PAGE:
Ten Surprises for 2014 coming

I have been sitting on my ten surprises for this year because not enough ideas had crystallized… until now. I think I will be ready to write the piece next week. Let me go through my thinking somewhat stream of consciously here. As a reminder, what I am trying to do is replicate what Byron Wien has done in making ten predictions that have a 50% likelihood of panning out, but which the market assigns something like 1/3 odds. These aren’t outliers like Saxo Bank’s list. Rather they are known risks that are being underplayed.

One risk for example that I believe could be interesting is the bond bull case. The case is predicated on a stronger economy that is sustained during QE withdrawal. The thinking is the US bull case I laid out yesterday in the post on inventory builds. There are a lot of people piled into this trade or the QE liquidity trade that sees rates rising because of the missing demand from the Fed. Never mind the fact that rates have increased every time the Fed has done QE. If the economy does not turn, then we will see the yield curve flatten and the long in come down. I now believe this is a 50% scenario and the market sees it at 33% or less. So this will certainly be one pick.

Another pick may be recession in Brazil. I have been thinking about this for a while now because, as I put it Monday, “My biggest concern is Brazil because of the combustible mix of a large economy, poor governance, social fraying, rising inflation, rising interest rates, a slowing economy and a declining currency. I believe adding Brazil to China as a cause of emerging markets stress would be catastropic for sentiment and cause serious contagion. Thus, Brazil is the country I am watching right now.”

And here’s the added mix. Gene Frieda, who works at the hedge fund Moore Capital just put out a piece saying “Chances are high of exodus from EM” which lays out a good case for thinking the EM crisis will escalate. His argument is this: QE portfolio shifts caused a rush of capital into EM and that EM left policy rates too low  – at negative real rates, to prevent currency rises. This caused credit excess. Now that QE is being unwound and flows have moved the other way somewhat, EM real rates have risen to prevent currency depreciation.  “Only after real interest rates normalise will it be clear how much boom-time credit turns into bad debt.” And foreign exposure to EM local currency debt will create a liquidity mismatch which will cause a sudden reversal of flows. Frieda says “non-resident holdings of local currency emerging market debt surpassed $2.5tn in 2013, up from $637bn in 2008”.

I think it’s an interesting thesis and worth reading in full. It goes in line with what I wrote last week about Brazil and India. “The central banks in those two countries could hike rates to make their currencies more attractive but doing so would stress corporate balance sheets where domestic corporate debt is high. That would precipitate cuts in staff and capital investment and slow credit growth, precipitating a serious real economy slowdown. These are major economies, and the real economy effect would be felt elsewhere. The corporate balance sheet stress could trigger a crisis.” DMs don’t care about tiny Argentina or South Africa. They do care about Brazil, Russia, India, and China. So those economies are more important in terms of passing contagion. Frieda’s thesis has to be watched in those countries in particular.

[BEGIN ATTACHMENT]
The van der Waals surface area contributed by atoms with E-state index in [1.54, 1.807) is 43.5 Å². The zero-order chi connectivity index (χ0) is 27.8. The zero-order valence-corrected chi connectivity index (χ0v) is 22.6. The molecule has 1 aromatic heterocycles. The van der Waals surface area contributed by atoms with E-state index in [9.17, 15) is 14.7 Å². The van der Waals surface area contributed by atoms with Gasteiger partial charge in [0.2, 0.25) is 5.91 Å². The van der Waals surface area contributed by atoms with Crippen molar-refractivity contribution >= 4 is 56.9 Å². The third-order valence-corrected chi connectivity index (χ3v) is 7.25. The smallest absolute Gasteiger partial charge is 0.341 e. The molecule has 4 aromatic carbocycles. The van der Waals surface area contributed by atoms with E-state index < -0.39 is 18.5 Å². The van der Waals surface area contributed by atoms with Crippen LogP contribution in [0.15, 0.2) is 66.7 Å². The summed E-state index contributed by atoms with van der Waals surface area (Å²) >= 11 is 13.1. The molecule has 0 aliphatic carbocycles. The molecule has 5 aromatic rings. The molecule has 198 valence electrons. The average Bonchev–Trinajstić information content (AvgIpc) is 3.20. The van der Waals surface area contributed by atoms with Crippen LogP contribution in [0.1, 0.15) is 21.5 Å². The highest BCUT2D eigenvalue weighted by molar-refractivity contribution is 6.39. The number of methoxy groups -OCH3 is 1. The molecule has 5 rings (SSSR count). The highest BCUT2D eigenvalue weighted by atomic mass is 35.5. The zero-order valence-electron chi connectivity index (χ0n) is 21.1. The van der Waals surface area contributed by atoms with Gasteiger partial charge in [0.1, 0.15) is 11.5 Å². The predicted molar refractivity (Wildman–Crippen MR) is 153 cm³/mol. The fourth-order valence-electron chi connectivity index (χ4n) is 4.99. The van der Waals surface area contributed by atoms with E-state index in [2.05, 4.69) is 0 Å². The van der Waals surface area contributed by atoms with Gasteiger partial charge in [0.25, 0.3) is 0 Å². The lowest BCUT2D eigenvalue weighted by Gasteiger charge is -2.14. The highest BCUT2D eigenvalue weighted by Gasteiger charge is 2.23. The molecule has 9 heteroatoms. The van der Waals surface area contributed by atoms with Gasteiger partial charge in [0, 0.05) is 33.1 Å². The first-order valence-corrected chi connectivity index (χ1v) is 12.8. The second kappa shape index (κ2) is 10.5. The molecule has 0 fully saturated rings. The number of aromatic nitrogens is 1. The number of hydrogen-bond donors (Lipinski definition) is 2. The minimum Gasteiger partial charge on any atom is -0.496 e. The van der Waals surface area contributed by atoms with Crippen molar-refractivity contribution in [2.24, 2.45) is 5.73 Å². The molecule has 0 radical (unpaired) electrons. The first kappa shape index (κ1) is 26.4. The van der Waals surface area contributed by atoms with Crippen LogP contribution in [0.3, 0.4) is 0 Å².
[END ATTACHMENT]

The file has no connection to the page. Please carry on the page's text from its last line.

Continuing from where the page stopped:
What else do I have on store? Since I am upbeat like everyone else, it’s harder to make contrarian positions. The non-consensus view this year is going to have to be down. So despite my view that the risk in the US is to the upside, I may go with a downbeat surprise on the US because that is out of consensus. Let’s see.

On Europe, a recession and house price declines in France are something that’s out of consensus to think about. But what about upside surprises in Spain, Portugal or Greece. I see foreigners buying back into Portuguese property markets now. And Spain and Greece are growing again. Why not consider an upside surprise there to contrast with what’s happening in France? The key ingredient will be the European Court and OMT. I expect a favorable ruling that will mean business as usual. But an unfavorable ruling would change everything – and not just in Europe.

In EM, I think Argentina is a political mess and think hyperinflation might make the surprise list. Here, everyone is bearish. So I wouldn’t be out of step. Bur the hyperinflation view is even more bearish and that would meet the criteria.

A blowup in Auto ABS or high yield are also choices I think may be worth putting on the list because default rates are now declining. At least in Auto ABS, we can see the inventory rising, a harbinger of distress perhaps. And so I think that’s going to be a good pick.

I am downbeat on Japan. So an outlier view on bonds, equities or GDP growth might be good. If Japan underperforms, the question then is how will the markets perform and which market is least well positioned for that eventuality? Could it be JGBs rallying that is most unexpected? That’s something I am thinking about.

Going through the list mentally now, it’s clear that everyone is upbeat on economies and equities. Downbeat on bonds and skittish about emerging markets. For my surprise list to work, I will have to work from that base. This makes the job much harder because I am really more in consensus right now – and that’s a bit disconcerting. If any of you have some thoughts, pass me a note at [email protected] before I make the list next week.

That’s what’s on my mind right now. More to come next week

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